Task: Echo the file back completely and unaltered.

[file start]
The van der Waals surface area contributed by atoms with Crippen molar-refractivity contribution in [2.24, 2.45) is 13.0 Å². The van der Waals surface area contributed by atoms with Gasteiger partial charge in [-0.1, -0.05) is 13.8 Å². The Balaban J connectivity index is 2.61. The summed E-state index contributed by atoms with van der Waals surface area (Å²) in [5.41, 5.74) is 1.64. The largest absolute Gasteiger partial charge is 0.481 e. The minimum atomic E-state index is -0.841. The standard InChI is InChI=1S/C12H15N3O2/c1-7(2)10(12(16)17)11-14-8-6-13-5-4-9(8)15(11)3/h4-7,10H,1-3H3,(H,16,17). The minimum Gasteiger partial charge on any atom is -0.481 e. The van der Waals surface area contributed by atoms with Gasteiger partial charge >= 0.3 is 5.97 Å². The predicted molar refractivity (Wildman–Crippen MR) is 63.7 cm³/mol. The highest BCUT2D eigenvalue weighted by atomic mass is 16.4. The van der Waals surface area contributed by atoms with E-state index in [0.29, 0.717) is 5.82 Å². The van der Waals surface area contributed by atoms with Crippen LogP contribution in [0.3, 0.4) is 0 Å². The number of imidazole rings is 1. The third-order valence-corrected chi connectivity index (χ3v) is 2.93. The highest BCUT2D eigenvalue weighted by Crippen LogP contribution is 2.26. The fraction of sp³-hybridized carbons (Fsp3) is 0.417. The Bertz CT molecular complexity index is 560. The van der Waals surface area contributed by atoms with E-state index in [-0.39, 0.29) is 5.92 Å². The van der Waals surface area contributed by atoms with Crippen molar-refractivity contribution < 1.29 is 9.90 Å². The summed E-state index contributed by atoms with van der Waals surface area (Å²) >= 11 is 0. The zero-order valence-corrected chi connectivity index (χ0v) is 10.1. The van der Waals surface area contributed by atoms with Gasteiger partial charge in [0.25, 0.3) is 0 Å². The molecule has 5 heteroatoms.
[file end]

The van der Waals surface area contributed by atoms with Crippen molar-refractivity contribution in [2.24, 2.45) is 13.0 Å². The van der Waals surface area contributed by atoms with Gasteiger partial charge in [-0.1, -0.05) is 13.8 Å². The Balaban J connectivity index is 2.61. The summed E-state index contributed by atoms with van der Waals surface area (Å²) in [5.41, 5.74) is 1.64. The largest absolute Gasteiger partial charge is 0.481 e. The minimum atomic E-state index is -0.841. The standard InChI is InChI=1S/C12H15N3O2/c1-7(2)10(12(16)17)11-14-8-6-13-5-4-9(8)15(11)3/h4-7,10H,1-3H3,(H,16,17). The minimum Gasteiger partial charge on any atom is -0.481 e. The van der Waals surface area contributed by atoms with Gasteiger partial charge >= 0.3 is 5.97 Å². The predicted molar refractivity (Wildman–Crippen MR) is 63.7 cm³/mol. The highest BCUT2D eigenvalue weighted by atomic mass is 16.4. The van der Waals surface area contributed by atoms with E-state index in [0.29, 0.717) is 5.82 Å². The van der Waals surface area contributed by atoms with Crippen LogP contribution in [0.3, 0.4) is 0 Å². The number of imidazole rings is 1. The third-order valence-corrected chi connectivity index (χ3v) is 2.93. The highest BCUT2D eigenvalue weighted by Crippen LogP contribution is 2.26. The fraction of sp³-hybridized carbons (Fsp3) is 0.417. The Bertz CT molecular complexity index is 560. The van der Waals surface area contributed by atoms with E-state index in [-0.39, 0.29) is 5.92 Å². The van der Waals surface area contributed by atoms with Crippen molar-refractivity contribution < 1.29 is 9.90 Å². The summed E-state index contributed by atoms with van der Waals surface area (Å²) >= 11 is 0. The zero-order valence-corrected chi connectivity index (χ0v) is 10.1. The van der Waals surface area contributed by atoms with Gasteiger partial charge in [0.25, 0.3) is 0 Å². The molecule has 5 heteroatoms.